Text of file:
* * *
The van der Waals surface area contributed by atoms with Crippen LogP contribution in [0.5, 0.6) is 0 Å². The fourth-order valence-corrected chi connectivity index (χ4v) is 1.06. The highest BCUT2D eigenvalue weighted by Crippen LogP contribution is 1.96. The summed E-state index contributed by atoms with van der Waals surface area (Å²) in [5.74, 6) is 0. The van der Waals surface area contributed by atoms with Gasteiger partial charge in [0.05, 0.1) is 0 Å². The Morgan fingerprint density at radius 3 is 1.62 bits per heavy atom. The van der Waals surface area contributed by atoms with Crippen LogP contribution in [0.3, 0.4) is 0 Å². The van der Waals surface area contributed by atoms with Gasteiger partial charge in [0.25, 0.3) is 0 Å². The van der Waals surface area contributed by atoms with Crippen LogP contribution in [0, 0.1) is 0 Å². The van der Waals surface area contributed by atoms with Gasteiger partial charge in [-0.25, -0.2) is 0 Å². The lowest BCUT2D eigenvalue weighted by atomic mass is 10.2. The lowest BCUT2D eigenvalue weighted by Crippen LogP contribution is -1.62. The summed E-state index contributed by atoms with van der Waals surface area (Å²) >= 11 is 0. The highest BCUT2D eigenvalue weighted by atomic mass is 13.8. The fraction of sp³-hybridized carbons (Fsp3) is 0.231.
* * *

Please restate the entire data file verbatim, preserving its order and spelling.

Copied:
The van der Waals surface area contributed by atoms with Crippen LogP contribution in [0.5, 0.6) is 0 Å². The fourth-order valence-corrected chi connectivity index (χ4v) is 1.06. The highest BCUT2D eigenvalue weighted by Crippen LogP contribution is 1.96. The summed E-state index contributed by atoms with van der Waals surface area (Å²) in [5.74, 6) is 0. The van der Waals surface area contributed by atoms with Gasteiger partial charge in [0.05, 0.1) is 0 Å². The Morgan fingerprint density at radius 3 is 1.62 bits per heavy atom. The van der Waals surface area contributed by atoms with Crippen LogP contribution in [0.3, 0.4) is 0 Å². The van der Waals surface area contributed by atoms with Gasteiger partial charge in [0.25, 0.3) is 0 Å². The van der Waals surface area contributed by atoms with Crippen LogP contribution in [0, 0.1) is 0 Å². The van der Waals surface area contributed by atoms with Gasteiger partial charge in [-0.25, -0.2) is 0 Å². The lowest BCUT2D eigenvalue weighted by atomic mass is 10.2. The lowest BCUT2D eigenvalue weighted by Crippen LogP contribution is -1.62. The summed E-state index contributed by atoms with van der Waals surface area (Å²) >= 11 is 0. The highest BCUT2D eigenvalue weighted by atomic mass is 13.8. The fraction of sp³-hybridized carbons (Fsp3) is 0.231.